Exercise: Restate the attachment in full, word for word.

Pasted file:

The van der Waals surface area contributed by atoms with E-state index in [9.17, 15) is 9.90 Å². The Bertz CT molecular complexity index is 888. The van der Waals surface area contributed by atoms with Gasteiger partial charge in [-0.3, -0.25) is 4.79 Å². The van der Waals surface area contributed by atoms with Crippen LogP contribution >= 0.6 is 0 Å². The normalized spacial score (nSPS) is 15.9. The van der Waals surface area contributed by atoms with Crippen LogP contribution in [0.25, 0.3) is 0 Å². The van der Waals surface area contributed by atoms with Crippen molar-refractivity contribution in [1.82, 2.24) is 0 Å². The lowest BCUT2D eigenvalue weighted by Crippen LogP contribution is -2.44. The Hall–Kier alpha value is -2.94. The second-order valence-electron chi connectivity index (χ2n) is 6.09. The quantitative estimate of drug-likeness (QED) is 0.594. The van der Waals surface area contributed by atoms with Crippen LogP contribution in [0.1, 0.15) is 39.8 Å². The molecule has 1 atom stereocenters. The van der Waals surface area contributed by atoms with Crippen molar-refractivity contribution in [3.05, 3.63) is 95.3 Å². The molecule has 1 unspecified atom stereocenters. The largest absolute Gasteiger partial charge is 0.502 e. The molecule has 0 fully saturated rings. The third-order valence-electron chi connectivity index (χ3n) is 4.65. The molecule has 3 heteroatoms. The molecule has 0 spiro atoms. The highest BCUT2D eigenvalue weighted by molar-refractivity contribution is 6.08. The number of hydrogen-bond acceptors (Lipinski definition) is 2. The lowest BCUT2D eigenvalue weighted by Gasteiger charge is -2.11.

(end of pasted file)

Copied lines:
The van der Waals surface area contributed by atoms with E-state index in [9.17, 15) is 9.90 Å². The Bertz CT molecular complexity index is 888. The van der Waals surface area contributed by atoms with Gasteiger partial charge in [-0.3, -0.25) is 4.79 Å². The van der Waals surface area contributed by atoms with Crippen LogP contribution >= 0.6 is 0 Å². The normalized spacial score (nSPS) is 15.9. The van der Waals surface area contributed by atoms with Crippen LogP contribution in [0.25, 0.3) is 0 Å². The van der Waals surface area contributed by atoms with Crippen molar-refractivity contribution in [1.82, 2.24) is 0 Å². The lowest BCUT2D eigenvalue weighted by Crippen LogP contribution is -2.44. The Hall–Kier alpha value is -2.94. The second-order valence-electron chi connectivity index (χ2n) is 6.09. The quantitative estimate of drug-likeness (QED) is 0.594. The van der Waals surface area contributed by atoms with Crippen LogP contribution in [0.1, 0.15) is 39.8 Å². The molecule has 1 atom stereocenters. The van der Waals surface area contributed by atoms with Crippen molar-refractivity contribution in [3.05, 3.63) is 95.3 Å². The molecule has 1 unspecified atom stereocenters. The largest absolute Gasteiger partial charge is 0.502 e. The molecule has 0 fully saturated rings. The third-order valence-electron chi connectivity index (χ3n) is 4.65. The molecule has 3 heteroatoms. The molecule has 0 spiro atoms. The highest BCUT2D eigenvalue weighted by molar-refractivity contribution is 6.08. The number of hydrogen-bond acceptors (Lipinski definition) is 2. The lowest BCUT2D eigenvalue weighted by Gasteiger charge is -2.11.